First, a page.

Monday, September 26, 2016

Rare Book Room Traveling Show


Professor Bilder lecturing on various types of books
I was happy to have the opportunity to visit Professor Mary Bilder's American Legal History class this past Friday. Professor Bilder introduced her students to the various categories of legal literature (case reports, statutory compilations, justice of the peace manuals, legal treatises, law dictionaries, etc.) by showing examples from our Rare Book Room. After this introduction, each student received a book and had the chance to actually examine that book in detail. Using a worksheet with some prompts to guide their inquiry, students were asked to think critically about what the object itself can tell us about the book, its previous owners, and how it was used.

It's a great class every year, and this year was no different, with a great group of engaged and curious students. Many thanks to Professor Bilder for inviting us to class and for integrating rare books into her course!


Tuesday, September 6, 2016

New exhibit on the history of legal forms and formbooks

Exhibit catalog cover
I am happy to announce the opening of a new exhibit in the Daniel R. Coquillette Rare Book Room for the fall semester. The exhibit is called "Don't Reinvent the Wheel: The History of Forms in Anglo-American Literature". Whether in print sources, online databases, or law office knowledge management systems, good forms are a hugely important resource for litigators and transactional attorneys. Otherwise, every drafting project--complaints, motions, contracts, company documents--would involve starting from scratch!

This has been true for centuries--books with sample forms were among the first legal books to be transmitted via manuscript and later by printing. This exhibit takes a look at this long tradition from the earliest legal treatises to lawyers' personal manuscript books of precedents to pre-printed legal forms (known as "law blanks").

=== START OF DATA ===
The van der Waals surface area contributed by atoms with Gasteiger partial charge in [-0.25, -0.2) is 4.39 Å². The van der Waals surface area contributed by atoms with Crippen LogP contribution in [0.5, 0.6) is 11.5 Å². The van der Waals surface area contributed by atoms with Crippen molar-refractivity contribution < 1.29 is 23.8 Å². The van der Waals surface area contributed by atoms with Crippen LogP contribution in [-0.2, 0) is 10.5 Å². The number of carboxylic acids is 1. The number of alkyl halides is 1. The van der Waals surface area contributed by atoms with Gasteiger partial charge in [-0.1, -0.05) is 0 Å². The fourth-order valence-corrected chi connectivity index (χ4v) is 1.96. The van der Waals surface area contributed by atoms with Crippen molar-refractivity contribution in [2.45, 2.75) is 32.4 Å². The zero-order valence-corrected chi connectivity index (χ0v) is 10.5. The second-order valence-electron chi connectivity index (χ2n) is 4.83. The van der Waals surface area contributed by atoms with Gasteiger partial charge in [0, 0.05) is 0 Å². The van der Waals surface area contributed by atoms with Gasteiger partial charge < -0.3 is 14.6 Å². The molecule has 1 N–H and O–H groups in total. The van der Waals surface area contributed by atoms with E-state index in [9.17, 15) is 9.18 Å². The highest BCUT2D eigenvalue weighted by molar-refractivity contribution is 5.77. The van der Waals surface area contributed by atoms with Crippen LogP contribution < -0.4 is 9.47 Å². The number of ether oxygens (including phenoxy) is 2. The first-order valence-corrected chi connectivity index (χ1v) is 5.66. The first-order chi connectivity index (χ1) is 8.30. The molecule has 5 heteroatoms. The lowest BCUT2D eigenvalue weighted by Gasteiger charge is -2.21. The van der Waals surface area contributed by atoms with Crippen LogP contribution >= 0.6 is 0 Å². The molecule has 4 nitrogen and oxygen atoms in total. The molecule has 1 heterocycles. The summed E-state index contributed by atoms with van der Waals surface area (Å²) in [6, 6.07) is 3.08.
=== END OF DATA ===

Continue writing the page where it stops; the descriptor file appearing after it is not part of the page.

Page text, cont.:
Please take a look at the exhibit webpage if you'd like a sneak peek. The room is open weekdays from 9:00 a.m. - 5:00 p.m., so please stop by to see the exhibit and say hello!

Friday, July 15, 2016

A look at the "crime of poverty" through a new acquisition

Title page and spine of Cutler's Insolvent Laws of Massachusetts
Our previous post shed light on the legal dilemma of debtors in the early United States. The book on hand today tracks the development of bankruptcy law in Massachusetts up to the eve of the Civil War.

This is the third edition of Joseph Cutler's The Insolvent Laws of Massachusetts (Boston, 1860), which includes relevant laws passed by the Massachusetts legislature through 1859. The fifth and final edition would be published in 1892. Few copies of any edition survive to the present day, and only ten third editions are known to exist. This particular copy, with its marbled covers and gilt fillets to the spine, belonged to W. S. Dexter, who wrote his name in pencil on the front flyleaf.

While the Greeks and Romans considered debtors’ prisons barbaric, the practice flourished in Europe and the English-speaking colonies of North America, beginning in the 1600s. For owing as little as 60 cents, even the rich and powerful, including two signers of the Declaration of Independence , might spend time in crowded communal cells. For the very poor, however, they might spend the rest of their lives imprisoned, unable to pay the debt and eventually felled by disease in the ghastly conditions of the gaol (The Marshall Project 2015).

By the time this book was published, the only writ that could be issued in relation to a debt was one allowing a sheriff to seize all of the debtor’s non-legally-excluded property for payment of the debt, as well as his account books (General Statutes, Ch. 118, Sec. 18, 1859). Federal law had banned debtors’ prisons in 1833, and in 1983 the Supreme Court would affirm their unconstitutionality. Despite this, since the Financial Crisis of 2008, the public has grown more and more aware of the practice of jailing poor people for being unable to pay debts. This occurs when private debtors fail to appear at civil proceedings and are jailed for contempt of court; jail can also be the result of debts incurred through involvement with the criminal justice system due to fines, a variety of evidence testing fees, or pretrial jail per-diems (The Marshall Project 2015).  While banned in law, it would appear debtors’ prisons live on in fact for unfortunate people whose only crime is being poor.

Thanks to the Lawbook Exchange, Ltd., for the background information on this item.

Sources:

Tuesday, June 28, 2016

Pay up or off to prison!